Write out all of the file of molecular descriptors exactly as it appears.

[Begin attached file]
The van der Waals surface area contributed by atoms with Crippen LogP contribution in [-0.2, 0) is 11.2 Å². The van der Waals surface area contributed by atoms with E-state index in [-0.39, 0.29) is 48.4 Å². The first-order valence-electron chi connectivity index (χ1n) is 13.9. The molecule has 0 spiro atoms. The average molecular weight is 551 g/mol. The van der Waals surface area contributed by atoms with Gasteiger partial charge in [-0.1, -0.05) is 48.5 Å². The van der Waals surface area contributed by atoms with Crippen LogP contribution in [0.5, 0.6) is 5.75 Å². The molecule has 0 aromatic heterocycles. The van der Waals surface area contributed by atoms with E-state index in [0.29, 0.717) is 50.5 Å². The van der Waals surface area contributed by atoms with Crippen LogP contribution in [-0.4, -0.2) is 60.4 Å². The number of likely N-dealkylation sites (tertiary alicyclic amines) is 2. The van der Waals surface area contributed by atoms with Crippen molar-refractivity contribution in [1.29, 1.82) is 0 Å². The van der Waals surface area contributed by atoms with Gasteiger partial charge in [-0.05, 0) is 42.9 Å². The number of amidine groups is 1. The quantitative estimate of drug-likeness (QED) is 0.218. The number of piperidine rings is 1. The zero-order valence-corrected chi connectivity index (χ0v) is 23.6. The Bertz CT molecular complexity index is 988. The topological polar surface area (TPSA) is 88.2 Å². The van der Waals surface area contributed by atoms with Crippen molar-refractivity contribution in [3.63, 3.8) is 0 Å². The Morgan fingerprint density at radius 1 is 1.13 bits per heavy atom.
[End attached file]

The van der Waals surface area contributed by atoms with Crippen LogP contribution in [-0.2, 0) is 11.2 Å². The van der Waals surface area contributed by atoms with E-state index in [-0.39, 0.29) is 48.4 Å². The first-order valence-electron chi connectivity index (χ1n) is 13.9. The molecule has 0 spiro atoms. The average molecular weight is 551 g/mol. The van der Waals surface area contributed by atoms with Gasteiger partial charge in [-0.1, -0.05) is 48.5 Å². The van der Waals surface area contributed by atoms with Crippen LogP contribution in [0.5, 0.6) is 5.75 Å². The molecule has 0 aromatic heterocycles. The van der Waals surface area contributed by atoms with E-state index in [0.29, 0.717) is 50.5 Å². The van der Waals surface area contributed by atoms with Crippen LogP contribution in [-0.4, -0.2) is 60.4 Å². The number of likely N-dealkylation sites (tertiary alicyclic amines) is 2. The van der Waals surface area contributed by atoms with Crippen molar-refractivity contribution in [1.29, 1.82) is 0 Å². The van der Waals surface area contributed by atoms with Gasteiger partial charge in [-0.05, 0) is 42.9 Å². The number of amidine groups is 1. The quantitative estimate of drug-likeness (QED) is 0.218. The number of piperidine rings is 1. The zero-order valence-corrected chi connectivity index (χ0v) is 23.6. The Bertz CT molecular complexity index is 988. The topological polar surface area (TPSA) is 88.2 Å². The van der Waals surface area contributed by atoms with Crippen molar-refractivity contribution in [3.63, 3.8) is 0 Å². The Morgan fingerprint density at radius 1 is 1.13 bits per heavy atom.